Lauren – congrats on the request! I totally get what you mean about the worry and self-doubt, and about worrying that even if part of it is good, the rest is not “good enough”. We have to have faith in ourselves. We can do this! (Says the girl worrying about her own manuscript …) 😮

  • Great list. One day I’ll offer a very slight rethink of #3, but not today, and your point is a good one. I’m in ransit today so that’s all I can offer. Good to have you back.

  • OH, I forgot. Rule #23 of ideas in the modern age. If you can think of it, someone has already done it, royally screwed it up, and then posted it on Learn From My Fail.

  • Alan Kellogg

    In short (regarding #1) it’s not the story you choose to tell, it’s how your choose to tell the story.

    West Side Story was an adaptation of Romeo and Juliet. Most every tale is a re-telling of an even earlier tale. Use your own voice and tell the story as you wish it to be told.

    And Dave, thanks for reminding me of a retelling of Beauty and the Beast I need to get back to. Now to find it it my stuff.

  • Razziecat

    This is a great post. Re: #6, no one can predict where the next new bestselling author is going to come from. I’m not competing with the likes of Rowling; that kind of lightning only happens once or twice a generation, and I think I stand a decent chance against the rest of the crowd, provided I put in the time and effort. Jim Butcher says on his website that you don’t have to outrun the bear (published writers); you only have to outrun the guy next to you (other wannabes). Sounds good to me!

  • 1 – Welcome back, David! Great post. I think the I’m not worthy bug bites us all on a regular basis. Worse that mosquitos!

    2 – Lauren! WooT!!! Congratulations! Breathe, breate, breathe. Giggle. Dance. Laugh. And send the silly mss to the editor before you really get dizzy!

  • Lots of things to respond to — I’m in Atlanta tonight at an airport hotel. My older daughter leaves tomorrow for a semester in the Costa Rican rainforest. I’m not going to respond to everyone, because there’s just not time. But….

    Lauren: Woot!!! Congratulations! That’s fantastic! Well done!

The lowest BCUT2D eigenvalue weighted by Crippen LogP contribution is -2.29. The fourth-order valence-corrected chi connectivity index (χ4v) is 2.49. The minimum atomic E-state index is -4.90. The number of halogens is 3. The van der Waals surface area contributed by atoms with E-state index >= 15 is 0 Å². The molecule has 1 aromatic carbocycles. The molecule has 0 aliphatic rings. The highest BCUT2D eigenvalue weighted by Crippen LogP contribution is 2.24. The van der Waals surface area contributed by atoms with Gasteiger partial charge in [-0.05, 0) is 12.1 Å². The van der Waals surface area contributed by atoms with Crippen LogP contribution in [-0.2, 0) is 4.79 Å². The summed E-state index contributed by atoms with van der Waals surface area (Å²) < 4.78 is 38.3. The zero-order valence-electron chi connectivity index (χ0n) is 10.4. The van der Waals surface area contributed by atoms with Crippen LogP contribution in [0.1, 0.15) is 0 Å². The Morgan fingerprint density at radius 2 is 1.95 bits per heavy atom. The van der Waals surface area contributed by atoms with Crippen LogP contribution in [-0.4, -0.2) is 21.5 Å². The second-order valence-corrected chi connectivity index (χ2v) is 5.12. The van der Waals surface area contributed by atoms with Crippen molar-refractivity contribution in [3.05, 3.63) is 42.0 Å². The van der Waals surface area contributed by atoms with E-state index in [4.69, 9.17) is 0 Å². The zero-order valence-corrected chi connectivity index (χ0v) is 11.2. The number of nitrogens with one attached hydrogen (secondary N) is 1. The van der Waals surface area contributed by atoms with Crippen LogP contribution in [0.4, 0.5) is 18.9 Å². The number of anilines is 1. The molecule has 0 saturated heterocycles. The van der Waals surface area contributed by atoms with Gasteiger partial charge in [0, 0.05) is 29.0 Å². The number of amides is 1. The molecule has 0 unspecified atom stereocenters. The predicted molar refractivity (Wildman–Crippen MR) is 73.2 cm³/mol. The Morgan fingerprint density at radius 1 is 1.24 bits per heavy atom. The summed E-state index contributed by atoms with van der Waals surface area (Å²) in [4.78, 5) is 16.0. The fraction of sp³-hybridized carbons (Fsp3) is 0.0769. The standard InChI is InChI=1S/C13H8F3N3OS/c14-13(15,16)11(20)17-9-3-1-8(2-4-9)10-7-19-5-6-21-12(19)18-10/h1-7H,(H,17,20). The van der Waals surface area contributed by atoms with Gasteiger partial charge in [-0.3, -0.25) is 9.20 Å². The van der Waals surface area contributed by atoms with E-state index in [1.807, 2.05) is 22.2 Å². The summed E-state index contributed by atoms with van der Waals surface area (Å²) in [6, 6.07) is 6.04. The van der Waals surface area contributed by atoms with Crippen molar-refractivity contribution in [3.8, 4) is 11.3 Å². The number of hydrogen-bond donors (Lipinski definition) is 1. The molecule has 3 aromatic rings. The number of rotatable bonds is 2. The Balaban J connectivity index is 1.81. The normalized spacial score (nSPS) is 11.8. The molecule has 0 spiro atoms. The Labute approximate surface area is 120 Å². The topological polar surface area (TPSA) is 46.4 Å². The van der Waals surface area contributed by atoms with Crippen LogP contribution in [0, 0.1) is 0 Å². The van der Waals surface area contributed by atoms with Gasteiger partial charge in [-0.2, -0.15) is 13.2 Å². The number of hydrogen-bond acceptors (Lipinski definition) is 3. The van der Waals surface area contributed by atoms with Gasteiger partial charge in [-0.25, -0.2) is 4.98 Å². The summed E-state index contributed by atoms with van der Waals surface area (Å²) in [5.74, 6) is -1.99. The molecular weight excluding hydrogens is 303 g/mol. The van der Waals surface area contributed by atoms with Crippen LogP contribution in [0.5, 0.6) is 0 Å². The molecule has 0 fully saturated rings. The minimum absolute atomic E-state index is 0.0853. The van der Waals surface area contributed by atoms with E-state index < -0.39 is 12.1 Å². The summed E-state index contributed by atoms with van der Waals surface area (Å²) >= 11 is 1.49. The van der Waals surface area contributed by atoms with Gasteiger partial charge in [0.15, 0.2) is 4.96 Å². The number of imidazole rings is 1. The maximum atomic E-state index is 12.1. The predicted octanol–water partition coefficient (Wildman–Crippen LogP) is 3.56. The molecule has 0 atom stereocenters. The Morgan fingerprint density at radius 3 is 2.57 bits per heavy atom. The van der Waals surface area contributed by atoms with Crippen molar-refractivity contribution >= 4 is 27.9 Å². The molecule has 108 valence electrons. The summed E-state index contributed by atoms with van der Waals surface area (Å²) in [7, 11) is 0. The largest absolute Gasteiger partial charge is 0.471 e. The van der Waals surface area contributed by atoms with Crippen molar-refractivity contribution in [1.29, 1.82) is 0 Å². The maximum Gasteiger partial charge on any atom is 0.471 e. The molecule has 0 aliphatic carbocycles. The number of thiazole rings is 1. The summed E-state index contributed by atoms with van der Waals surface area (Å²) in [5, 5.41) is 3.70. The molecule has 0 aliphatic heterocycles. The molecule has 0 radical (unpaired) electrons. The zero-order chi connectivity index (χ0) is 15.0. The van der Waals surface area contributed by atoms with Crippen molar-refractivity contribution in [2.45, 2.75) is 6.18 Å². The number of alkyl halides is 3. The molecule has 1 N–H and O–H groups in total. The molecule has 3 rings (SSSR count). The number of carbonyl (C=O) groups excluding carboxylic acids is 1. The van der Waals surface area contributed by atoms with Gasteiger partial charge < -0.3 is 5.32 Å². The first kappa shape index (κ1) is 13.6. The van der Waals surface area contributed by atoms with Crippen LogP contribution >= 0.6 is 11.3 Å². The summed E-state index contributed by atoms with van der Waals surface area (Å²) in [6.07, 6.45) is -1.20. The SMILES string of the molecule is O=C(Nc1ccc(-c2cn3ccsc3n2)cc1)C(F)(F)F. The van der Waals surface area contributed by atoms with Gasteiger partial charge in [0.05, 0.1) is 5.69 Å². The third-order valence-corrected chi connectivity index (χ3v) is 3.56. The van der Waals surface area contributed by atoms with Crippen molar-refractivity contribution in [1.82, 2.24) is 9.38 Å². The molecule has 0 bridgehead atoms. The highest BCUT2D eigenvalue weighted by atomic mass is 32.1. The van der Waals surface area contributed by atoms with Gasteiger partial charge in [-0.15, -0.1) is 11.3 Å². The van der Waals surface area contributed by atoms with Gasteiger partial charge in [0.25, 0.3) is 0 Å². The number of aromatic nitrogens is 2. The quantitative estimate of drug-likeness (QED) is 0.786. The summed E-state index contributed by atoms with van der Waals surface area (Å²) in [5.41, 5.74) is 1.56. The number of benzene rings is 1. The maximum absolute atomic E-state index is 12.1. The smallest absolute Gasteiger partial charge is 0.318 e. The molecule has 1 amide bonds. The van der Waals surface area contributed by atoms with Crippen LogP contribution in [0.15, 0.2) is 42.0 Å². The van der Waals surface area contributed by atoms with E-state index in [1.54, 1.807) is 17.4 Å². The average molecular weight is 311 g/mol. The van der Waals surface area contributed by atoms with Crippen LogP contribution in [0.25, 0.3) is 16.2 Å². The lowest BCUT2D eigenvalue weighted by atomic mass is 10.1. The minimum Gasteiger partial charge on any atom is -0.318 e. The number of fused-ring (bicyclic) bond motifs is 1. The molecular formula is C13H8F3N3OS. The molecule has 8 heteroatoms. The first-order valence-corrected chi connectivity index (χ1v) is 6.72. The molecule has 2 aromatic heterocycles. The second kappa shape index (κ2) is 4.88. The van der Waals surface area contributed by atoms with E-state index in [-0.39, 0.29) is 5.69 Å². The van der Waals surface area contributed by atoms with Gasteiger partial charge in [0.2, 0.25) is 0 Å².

A.J., I’ll look forward to that tweak on number three.

    Unicorn, no problem.

    Jeremy, flashbacks can be useful as long as they’re not overused, and I would avoid starting a book with them or even using one in an opening chapter. Even an exciting flashback or memory can slow down your narrative, and so they need to be used sparingly and placed in the book with care, perhaps in between a couple of action scenes. But I would never say don’t use them at all; they can be quite valuable as you establish character and backstory.

  • One thing I don’t worry about is there being a market for mid-listers, new entrants or what have you.
    http://www.businessinsider.com/sorry-amazon-kindle-e-books-outselling-hardcovers-isnt-that-impressive-2010-7
    That article estimates how much Amazon sells each year. The answer: 15.6 million hard cover, 22 million kindle and even more paper back. That is just Amazon and they have only 19% of market share. So each year hundreds of millions of books are sold. If you need to sell 20,000 books a year to get you by, that represents just 0.000063% of total market share (assuming total sales of about 315,000,000 books). The market is probably bigger than I’ve estimated and it is growing as population grows if for no other reason. There’s room yet for us to make some sales.
    :)

  • L. Jagi Lamplighter Wright

    Very nice article, David. Regarding your first point, I remember Junior year of college translating Pascal from the French and coming upon the line: “Nothing is written until I write it.” For some reason, that has epitomized for me the idea that every author has their own take and their voice will tell the story differently than any other author would do it.

    That being said, it does happen sometimes that a publisher gets too many stories with the same concept. I recall hearing an editor talking about how they got three books about veterinarians in fairy land within a month of each other. They bought the first one but did not feel they could put out more than one book on this subject at a time.

    So…what does an author do in a situation like that? Wait and submit again, either elsewhere or even the same house several years later. If the book is good, the fact that they had a similar one several years ago will, eventually, stop being a stumbling block.

    So…how was the World of Harry Potter???

  • L. Jagi Lamplighter Wright

    As I navigated away, I started chuckling because it struck me that every author who does not worry about their work being too much like someone else’s usually worries that their work is too different from what is currently selling and won’t find an audience. 😉

  • John, I wouldn’t even attempt to challenge your numbers, particularly because I agree with your conclusion. These are not easy times to be a midlister, but that doesn’t mean that the midlist is about to vanish.

    Jagi, I think that even in the case you cite, of a publisher suddenly being inundated with something very specific, that doesn’t necessarily doom you with other publishers. I remember several years back, Hollywood kept on coming out with movies that seemed too similar — DEADWOOD and WYATT EARP, ANTZ and A BUG’S LIFE, and those two movies about asteroids on a collision course with the earth. The fact is, like Hollywood, publishing repeats itself all the time. Yes, that one publisher might have seen too many vetrinarian/fairy land stories (really?) but some other publisher might have dying to put out their own treatment of this. So I think, in a case like that, an author keeps submitting until all avenues have been tried.

    As for HP World — it was a little disappointing actually. We are all HP fans and were expecting a lot. Too much maybe. But while it was visually stunning at first glance, the rides were only so-so, the lines were LONG and the prices were outrageous. That said, the butter beer really was terrific.